This is sort of a follow-up to "Synapsid skin" (I wouldn't mind some more feedback on that question, by the way). I have seen a few websites* on gorgonopsids stating that their skin was likely smooth, hairless, scaleless, and covered with glands and pores (This is based on a skin fossil from Estemmenosuchus). Is there really enough evidence to suggest that gorgonopsids didn't have hairy and/or scaly skin? If I'm not mistaken, gorgonopsids were more closely related to the cynodonts, some of which were most definitely hairy, than to Estemmenosuchus. Seeing as hair is probably derived from scales (unless there's some other hypothesis I'm not aware of), wouldn't a more realistic explanation be that the ancestor of Estemmenosuchus, gorgonopsids, and cynodonts had hair, which was secondarily lost in Estemmenosuchus (as opposed to a hairless, scaleless ancestor giving rise to two smooth-skinned groups and one hairy group)? If we go with this hypothesis, then there's nothing to keep us from drawing hairy gorgonopsids, is there?

*www.alexfreeman.co.uk/skull/Skull.html

We know so little about the skin of non-mammalian synapsids that what you've just said basically summarises it all. However, while we know that fur was present in early mammals (we have it from multituberculates, for example), its distribution in non-mammalian cynodonts remains uncertain: it was probably present in these animals, but we can't be sure. Given that basal synapsids (ophiacodonts) and, apparently, basal therapsids (dinocephalians) had a scale-less dorsal surface (meaning that such animals were naked-skinned on their dorsal surfaces at least), it has been inferred that hairs did not evolve from scales, but are instead novel structures that started off as whisker-like mechanoreceptors. It is these proto-hairs that may have been the 'ancestors' of hairs of insulatory function. I can't pretend to be particularly up to date on this subject however and would be interested to know if better data has come in from competing models.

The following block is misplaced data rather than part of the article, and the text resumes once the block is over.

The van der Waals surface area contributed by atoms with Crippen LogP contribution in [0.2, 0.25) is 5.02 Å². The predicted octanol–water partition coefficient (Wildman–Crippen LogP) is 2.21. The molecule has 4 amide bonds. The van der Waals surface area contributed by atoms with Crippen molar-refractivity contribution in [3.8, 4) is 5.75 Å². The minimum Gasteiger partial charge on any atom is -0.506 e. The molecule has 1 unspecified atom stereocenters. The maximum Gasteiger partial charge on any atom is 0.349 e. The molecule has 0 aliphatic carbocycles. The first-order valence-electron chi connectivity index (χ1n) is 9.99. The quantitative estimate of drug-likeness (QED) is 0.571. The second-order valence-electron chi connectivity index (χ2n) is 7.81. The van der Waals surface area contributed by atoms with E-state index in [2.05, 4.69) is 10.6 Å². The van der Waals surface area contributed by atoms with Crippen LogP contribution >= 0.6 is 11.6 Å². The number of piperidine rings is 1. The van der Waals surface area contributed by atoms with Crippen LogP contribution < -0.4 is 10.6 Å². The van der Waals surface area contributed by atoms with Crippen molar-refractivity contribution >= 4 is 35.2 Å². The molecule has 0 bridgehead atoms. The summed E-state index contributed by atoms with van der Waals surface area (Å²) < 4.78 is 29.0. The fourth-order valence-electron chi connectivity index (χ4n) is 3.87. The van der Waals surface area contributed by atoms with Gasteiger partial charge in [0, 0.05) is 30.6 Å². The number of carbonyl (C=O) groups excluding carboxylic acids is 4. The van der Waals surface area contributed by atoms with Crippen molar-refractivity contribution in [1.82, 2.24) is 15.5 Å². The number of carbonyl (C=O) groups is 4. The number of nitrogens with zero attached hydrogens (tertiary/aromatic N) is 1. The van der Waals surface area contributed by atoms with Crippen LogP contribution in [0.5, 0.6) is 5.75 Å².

For a recent-ish review (2003) you should read Paul Maderson's review in _Experimental Dermatology_: available free here... http://www.blackwell-synergy.com/doi/pd … 03.00069.x

PS - why is this question in the 'reptiles & amphibians' section? It shouldn't be.